The coronavirus crisis highlighted that the country was investing too little in the health sector, CEO of AB-PMJAY Indu Bhushan said on Thursday as he stressed on the need to invest more in primary, secondary and critical care.
Addressing a webinar titled Digital Revolution Going Viral' during FICCI HEAL 2020 event, he said the crisis has spurred some reforms and digital health is one of them, according to a statement issued by FICCI.
The (COVID-19) crisis showed the fault lines in the health sector. India is investing too little in health and it is one of the lowest in the world. This crisis has shown that we need to do much more and we need to invest more in the primary, secondary and critical care, Bhushan was quoted as saying in the statement.
Bhushan, CEO of Ayushman Bharat- Pradhan Mantri Jan Arogya Yojna (AB-PMJAY) and the National Health Authority, said the National Digital Health Mission (NDHM) blueprint was developed over the last two years, which aims to provide a unique health ID to every citizen and link them together with electronic health records.
The aim is to improve transparency in the sector, make health services more accessible, interoperable, and make policy more evidence-based, he said.
The NDHM has citizens at the centre of the whole concept and we are adopting privacy and security in the design itself and not as an afterthought, the official asserted.
Drawing a parallel with other government initiatives, Bhushan said India has gone through the FinTech revolution and the Unified Payments Interface (UPI) which have revolutionised the financial sector, adding we aim to do the same thing in the health sector through NDHM.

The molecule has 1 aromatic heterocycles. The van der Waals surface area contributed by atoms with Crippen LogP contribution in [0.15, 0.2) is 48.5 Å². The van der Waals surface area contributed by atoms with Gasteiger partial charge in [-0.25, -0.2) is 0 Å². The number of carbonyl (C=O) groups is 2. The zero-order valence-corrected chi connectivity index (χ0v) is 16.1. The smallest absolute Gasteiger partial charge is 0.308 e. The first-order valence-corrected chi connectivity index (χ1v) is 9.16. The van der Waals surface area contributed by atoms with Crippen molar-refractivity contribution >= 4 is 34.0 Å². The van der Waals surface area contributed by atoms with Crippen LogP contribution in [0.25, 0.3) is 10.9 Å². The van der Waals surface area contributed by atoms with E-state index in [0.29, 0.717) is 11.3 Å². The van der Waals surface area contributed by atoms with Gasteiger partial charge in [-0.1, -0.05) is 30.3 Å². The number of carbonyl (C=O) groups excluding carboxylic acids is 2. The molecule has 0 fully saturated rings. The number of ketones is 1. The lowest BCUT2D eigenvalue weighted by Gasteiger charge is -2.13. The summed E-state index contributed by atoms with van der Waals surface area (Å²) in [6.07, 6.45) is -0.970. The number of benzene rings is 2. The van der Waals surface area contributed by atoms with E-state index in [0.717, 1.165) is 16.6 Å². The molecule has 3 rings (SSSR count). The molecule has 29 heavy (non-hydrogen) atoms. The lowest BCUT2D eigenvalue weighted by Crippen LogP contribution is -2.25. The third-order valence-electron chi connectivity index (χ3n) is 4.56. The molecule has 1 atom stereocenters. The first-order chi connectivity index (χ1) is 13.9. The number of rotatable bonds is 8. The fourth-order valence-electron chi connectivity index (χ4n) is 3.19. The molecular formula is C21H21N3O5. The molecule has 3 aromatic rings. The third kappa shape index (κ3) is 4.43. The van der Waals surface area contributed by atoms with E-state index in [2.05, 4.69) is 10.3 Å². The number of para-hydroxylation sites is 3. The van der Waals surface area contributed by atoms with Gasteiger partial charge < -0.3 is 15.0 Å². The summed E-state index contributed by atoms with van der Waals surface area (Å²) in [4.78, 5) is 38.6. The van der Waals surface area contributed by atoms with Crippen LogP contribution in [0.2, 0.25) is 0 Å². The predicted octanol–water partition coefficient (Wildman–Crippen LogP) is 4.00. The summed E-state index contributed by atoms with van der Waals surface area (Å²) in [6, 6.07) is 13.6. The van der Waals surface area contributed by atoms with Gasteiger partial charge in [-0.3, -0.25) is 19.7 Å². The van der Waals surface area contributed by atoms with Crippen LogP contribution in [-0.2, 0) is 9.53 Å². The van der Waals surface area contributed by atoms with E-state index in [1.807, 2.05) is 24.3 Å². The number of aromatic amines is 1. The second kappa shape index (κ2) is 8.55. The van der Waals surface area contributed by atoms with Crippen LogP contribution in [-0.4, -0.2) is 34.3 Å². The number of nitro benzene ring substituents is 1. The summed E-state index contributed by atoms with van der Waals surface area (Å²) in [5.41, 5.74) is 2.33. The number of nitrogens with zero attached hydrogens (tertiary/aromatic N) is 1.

We will be providing the digital infrastructure and it will revolutionise the health sector, he said.
Elaborating on the government's digital initiatives, specifically the telemedicine network, Bhushan said, The excitement regarding telemedicine and digitising the whole healthcare system stems from the PM himself.
The NDHM was one of the major announcements from the ramparts of the Red Fort this Independence Day, he added.
The senior official said the implementation of NDHM has been initiated on a pilot basis.
We are acting on the start small, think big and scale fast' principle, and hopefully, in six months, you will start seeing the impact on a larger ecosystem, he noted.
Sangita Reddy, President-FICCI and Joint MD, Apollo Hospitals, said COVID-19 brought together some of the most powerful and innovative thought processes across the world.
Telemedicine is not just tele-consults, it is an integrated platform that one can use. It is evolving and emerging and the day physical medicine and telemedicine are seamlessly integrated is when we have won the telemedicine game, she was quoted as saying in the statement.
She said India is clearly ramping up for the vaccination challenge and it is not just about production.
We will produce for India and the world. One of the critical aspects of administering vaccines is human resources and India has the human resource to do that, Reddy said.
The National Health Service (NHS), UK is looking to acquire doctors and nurses from India to help them in this challenge. This is a tremendous opportunity for India to showcase its capabilities, she added.
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